Heirlooms: Cornwall Manor’s Greenhouses
Doug and Kathy Powell relocated from Tennessee to Cornwall Manor in June 2014. They chose Cornwall Manor for the ambience. “The campus is beautiful. It reminded me instantly of a college campus. There are a variety of new and historic buildings among tall trees and numerous gardens,” states Doug.
One of those historic buildings is the greenhouse, located on Cornwall Manor’s Buckingham Campus. Constructed in 1881, the greenhouse was built to assist the gardeners in maintaining the estate’s vast grounds. Almost 135 years later, the greenhouse still remains as an historic piece of the “Cornwall Manor story.”
Soon after Doug and Kathy settled into their new home, Doug agreed to chair Cornwall Manor’s Residents Association Garden and Greenhouse Committee – a position he held from August 2014 until December 2015. A fitting position since his second career – which spanned 23 years – included building and operating a commercial greenhouse in Virginia that sold wholesale and retail plants year round.
Doug’s interest in the history of the greenhouse peaked in April 2015 during a program held for residents. Local authors Michael A. Trump and L. Susan Wentzel presented their second book in the series, The Communities of Cornwall Across Time. The second book, A Historic Tour of Cornwall Manor, focused on the Grubb, Coleman, Freeman and Buckingham families that lived in the Buckingham Mansion and owned and operated the Cornwall Iron Furnace to the time that the estate was sold to Methodist Clergy who began a retirement home for retired Methodist clergy and spouses to present day.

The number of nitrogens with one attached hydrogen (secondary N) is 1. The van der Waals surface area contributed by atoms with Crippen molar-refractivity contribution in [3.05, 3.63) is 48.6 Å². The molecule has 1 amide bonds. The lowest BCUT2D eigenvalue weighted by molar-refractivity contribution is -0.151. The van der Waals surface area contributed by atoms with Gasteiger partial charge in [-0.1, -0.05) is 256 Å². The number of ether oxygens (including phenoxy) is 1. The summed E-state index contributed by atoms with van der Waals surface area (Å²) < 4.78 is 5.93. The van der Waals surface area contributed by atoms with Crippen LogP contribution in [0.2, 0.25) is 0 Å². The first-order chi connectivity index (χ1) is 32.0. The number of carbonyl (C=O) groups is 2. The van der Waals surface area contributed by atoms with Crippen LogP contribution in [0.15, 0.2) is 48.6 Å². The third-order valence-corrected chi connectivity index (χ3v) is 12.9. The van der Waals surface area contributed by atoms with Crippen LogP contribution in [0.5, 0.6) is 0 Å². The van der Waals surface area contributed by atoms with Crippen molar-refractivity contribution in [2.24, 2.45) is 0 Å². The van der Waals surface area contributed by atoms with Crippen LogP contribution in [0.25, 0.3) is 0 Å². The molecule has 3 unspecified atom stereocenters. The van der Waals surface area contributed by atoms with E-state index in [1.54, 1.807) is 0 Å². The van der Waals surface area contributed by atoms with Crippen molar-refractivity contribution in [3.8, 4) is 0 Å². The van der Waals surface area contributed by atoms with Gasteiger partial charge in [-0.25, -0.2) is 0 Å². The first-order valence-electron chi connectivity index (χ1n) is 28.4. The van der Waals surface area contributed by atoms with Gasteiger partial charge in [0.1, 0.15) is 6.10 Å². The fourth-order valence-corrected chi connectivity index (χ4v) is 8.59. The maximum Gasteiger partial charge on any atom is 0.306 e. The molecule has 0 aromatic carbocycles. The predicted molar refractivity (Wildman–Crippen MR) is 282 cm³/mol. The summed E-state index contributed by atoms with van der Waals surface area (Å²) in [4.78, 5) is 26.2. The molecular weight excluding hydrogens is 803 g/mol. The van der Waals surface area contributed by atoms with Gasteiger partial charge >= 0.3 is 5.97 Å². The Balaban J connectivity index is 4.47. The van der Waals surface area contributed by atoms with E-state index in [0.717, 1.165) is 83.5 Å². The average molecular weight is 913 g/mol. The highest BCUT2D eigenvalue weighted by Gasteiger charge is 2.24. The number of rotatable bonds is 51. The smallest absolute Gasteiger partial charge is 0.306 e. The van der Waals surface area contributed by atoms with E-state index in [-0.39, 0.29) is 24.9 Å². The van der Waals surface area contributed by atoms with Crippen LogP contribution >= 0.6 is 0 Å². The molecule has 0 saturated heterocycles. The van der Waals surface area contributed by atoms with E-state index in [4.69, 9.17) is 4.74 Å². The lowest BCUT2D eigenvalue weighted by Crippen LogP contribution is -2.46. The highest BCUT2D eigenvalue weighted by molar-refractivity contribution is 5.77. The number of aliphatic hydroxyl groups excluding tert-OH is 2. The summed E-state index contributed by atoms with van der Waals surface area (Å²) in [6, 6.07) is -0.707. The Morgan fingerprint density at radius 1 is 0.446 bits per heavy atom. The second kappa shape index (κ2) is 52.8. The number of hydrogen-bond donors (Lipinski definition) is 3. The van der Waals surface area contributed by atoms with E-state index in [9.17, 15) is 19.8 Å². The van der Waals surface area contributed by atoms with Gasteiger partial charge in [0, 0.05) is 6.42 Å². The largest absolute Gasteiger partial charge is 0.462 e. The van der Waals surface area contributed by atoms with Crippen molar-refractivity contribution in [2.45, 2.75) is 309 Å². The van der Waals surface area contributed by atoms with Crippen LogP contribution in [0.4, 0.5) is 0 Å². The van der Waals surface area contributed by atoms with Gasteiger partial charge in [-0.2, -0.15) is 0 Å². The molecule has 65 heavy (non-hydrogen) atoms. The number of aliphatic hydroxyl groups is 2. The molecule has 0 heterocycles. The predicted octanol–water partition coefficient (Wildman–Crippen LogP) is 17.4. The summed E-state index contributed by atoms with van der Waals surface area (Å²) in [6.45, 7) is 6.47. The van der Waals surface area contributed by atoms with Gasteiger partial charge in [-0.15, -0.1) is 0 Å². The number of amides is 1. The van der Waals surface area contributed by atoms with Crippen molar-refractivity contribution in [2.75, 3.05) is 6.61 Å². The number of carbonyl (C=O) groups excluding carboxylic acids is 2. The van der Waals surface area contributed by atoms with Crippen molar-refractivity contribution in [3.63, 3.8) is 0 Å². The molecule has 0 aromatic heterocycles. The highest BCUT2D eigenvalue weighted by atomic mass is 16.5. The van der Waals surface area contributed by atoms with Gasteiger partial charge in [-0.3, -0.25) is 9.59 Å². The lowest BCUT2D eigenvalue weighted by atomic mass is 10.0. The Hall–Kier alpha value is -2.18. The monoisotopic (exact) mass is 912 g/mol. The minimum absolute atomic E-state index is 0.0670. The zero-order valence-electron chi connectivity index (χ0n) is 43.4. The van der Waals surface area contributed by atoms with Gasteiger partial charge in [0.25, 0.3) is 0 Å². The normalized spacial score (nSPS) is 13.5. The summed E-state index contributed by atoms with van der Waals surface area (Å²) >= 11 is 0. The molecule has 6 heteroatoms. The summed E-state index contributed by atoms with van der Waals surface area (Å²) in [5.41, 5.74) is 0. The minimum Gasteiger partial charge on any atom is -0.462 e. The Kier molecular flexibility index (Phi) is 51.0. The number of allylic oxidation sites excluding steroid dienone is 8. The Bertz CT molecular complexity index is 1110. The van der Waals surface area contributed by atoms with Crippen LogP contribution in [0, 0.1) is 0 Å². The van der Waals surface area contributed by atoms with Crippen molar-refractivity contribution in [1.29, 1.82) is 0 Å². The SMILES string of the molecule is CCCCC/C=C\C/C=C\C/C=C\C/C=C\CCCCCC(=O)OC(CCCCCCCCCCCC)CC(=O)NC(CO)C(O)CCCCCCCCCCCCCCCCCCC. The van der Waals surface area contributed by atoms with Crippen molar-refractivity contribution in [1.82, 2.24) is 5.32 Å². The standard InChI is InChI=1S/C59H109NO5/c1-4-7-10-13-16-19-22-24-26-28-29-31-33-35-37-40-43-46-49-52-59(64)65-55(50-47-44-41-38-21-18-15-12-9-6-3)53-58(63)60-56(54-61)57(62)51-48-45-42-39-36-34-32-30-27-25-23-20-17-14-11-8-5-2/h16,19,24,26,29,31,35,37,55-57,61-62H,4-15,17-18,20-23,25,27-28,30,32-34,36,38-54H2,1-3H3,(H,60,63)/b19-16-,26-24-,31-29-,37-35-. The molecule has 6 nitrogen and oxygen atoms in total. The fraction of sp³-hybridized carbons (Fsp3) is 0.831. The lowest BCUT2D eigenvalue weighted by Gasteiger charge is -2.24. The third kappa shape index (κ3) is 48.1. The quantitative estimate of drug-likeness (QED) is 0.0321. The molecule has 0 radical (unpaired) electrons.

“I had to know more,” states Doug. After reading the book, Doug got to work on his own research in February 2016 with the intention of sharing his findings at a program for residents.
In his research he found that Miss Sarah Coleman commissioned Bartlett Hayward and Company to construct the greenhouse, which cost $10,000 in 1881, to complement the estate. The grand conservatory was constructed with a native sandstone foundation, numerous arched glass expanses and capped with ornamental cresting at its rooflines. A massive decorative chimney provided ventilation for the steam heating system. Joseph Ferry served as the estate’s head gardener for over 50 years. After Ferry’s death in 1914, Lester Carpenter oversaw the operations of the greenhouse and what was grown for the estate. The massive steel frame was altered three times since its construction in 1881. Changing tastes and expensive maintenance caused its owners to make alterations to the once massive structure.
The greenhouse was still part of the Buckingham estate when the Methodist clergy purchased the property in 1949, however; it had begun to decline. In the spring of 1956, a much smaller and modern greenhouse was constructed of aluminum and glass and was built for green-thumbed residents. The decision to construct the new structure was more economical than restoring the former greenhouse. Plants raised in the greenhouse were sold at bazaars and planted throughout the grounds.
In the 1970’s curved glass was found in the attic of the Buckingham Mansion and the original greenhouse became usable after the glass was restored. In 1998, resident Marion Hull was the chairperson of the Garden and Greenhouse Committee and headed a task force to find out the best purpose for the greenhouse and how to restore it. Had the time come to tear down the historic ailing greenhouse? No. In 2003, glass panels were installed on the eastern portion and in 2004, low temperature warning lights were mounted. The greenhouse to the east of the boiler house was made handicapped accessible. Today, the greenhouse is going through another “facelift.” Plexiglas panels are being replaced and the exterior structure is being repainted. The greenhouse continues as its original purpose – a space for residents to garden year-round. Cornwall Manor is very fortunate to have this historic greenhouse as part of our beautiful community and for residents like Doug Powell, who remind us of their value and history.